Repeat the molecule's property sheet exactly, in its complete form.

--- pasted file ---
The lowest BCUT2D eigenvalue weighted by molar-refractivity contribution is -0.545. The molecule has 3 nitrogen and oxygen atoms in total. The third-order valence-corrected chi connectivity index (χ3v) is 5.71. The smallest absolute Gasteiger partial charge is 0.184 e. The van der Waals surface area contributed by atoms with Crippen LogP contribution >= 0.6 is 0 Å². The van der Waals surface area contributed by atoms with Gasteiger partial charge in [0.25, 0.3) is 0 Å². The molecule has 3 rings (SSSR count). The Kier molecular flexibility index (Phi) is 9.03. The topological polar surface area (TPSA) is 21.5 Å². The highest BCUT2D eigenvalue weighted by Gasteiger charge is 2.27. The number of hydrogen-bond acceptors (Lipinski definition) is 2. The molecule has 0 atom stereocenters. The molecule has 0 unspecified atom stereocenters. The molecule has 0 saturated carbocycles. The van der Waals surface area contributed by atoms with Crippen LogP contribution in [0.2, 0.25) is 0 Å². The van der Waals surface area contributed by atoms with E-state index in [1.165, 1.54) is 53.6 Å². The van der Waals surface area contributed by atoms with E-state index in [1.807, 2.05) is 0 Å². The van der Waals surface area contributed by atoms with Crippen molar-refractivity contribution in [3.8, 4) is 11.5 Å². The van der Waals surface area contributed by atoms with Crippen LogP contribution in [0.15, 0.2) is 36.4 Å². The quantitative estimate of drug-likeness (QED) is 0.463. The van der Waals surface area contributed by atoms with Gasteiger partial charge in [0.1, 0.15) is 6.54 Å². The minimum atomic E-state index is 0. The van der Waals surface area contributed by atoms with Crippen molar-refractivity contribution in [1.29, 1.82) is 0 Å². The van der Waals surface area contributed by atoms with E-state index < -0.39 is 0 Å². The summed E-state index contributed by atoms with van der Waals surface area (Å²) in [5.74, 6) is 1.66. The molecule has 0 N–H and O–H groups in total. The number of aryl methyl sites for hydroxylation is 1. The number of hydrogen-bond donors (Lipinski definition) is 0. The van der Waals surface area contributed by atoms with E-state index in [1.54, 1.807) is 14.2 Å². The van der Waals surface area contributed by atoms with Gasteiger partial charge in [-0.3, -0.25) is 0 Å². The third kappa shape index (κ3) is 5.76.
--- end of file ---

The lowest BCUT2D eigenvalue weighted by molar-refractivity contribution is -0.545. The molecule has 3 nitrogen and oxygen atoms in total. The third-order valence-corrected chi connectivity index (χ3v) is 5.71. The smallest absolute Gasteiger partial charge is 0.184 e. The van der Waals surface area contributed by atoms with Crippen LogP contribution >= 0.6 is 0 Å². The van der Waals surface area contributed by atoms with Gasteiger partial charge in [0.25, 0.3) is 0 Å². The molecule has 3 rings (SSSR count). The Kier molecular flexibility index (Phi) is 9.03. The topological polar surface area (TPSA) is 21.5 Å². The highest BCUT2D eigenvalue weighted by Gasteiger charge is 2.27. The number of hydrogen-bond acceptors (Lipinski definition) is 2. The molecule has 0 atom stereocenters. The molecule has 0 unspecified atom stereocenters. The molecule has 0 saturated carbocycles. The van der Waals surface area contributed by atoms with Crippen LogP contribution in [0.2, 0.25) is 0 Å². The van der Waals surface area contributed by atoms with E-state index in [1.165, 1.54) is 53.6 Å². The van der Waals surface area contributed by atoms with E-state index in [1.807, 2.05) is 0 Å². The van der Waals surface area contributed by atoms with Crippen molar-refractivity contribution in [3.8, 4) is 11.5 Å². The van der Waals surface area contributed by atoms with Crippen LogP contribution in [0.15, 0.2) is 36.4 Å². The quantitative estimate of drug-likeness (QED) is 0.463. The van der Waals surface area contributed by atoms with Gasteiger partial charge in [0.1, 0.15) is 6.54 Å². The minimum atomic E-state index is 0. The van der Waals surface area contributed by atoms with Crippen molar-refractivity contribution in [1.29, 1.82) is 0 Å². The van der Waals surface area contributed by atoms with E-state index < -0.39 is 0 Å². The summed E-state index contributed by atoms with van der Waals surface area (Å²) in [5.74, 6) is 1.66. The molecule has 0 N–H and O–H groups in total. The number of aryl methyl sites for hydroxylation is 1. The number of hydrogen-bond donors (Lipinski definition) is 0. The van der Waals surface area contributed by atoms with E-state index in [1.54, 1.807) is 14.2 Å². The van der Waals surface area contributed by atoms with Gasteiger partial charge in [-0.3, -0.25) is 0 Å². The third kappa shape index (κ3) is 5.76.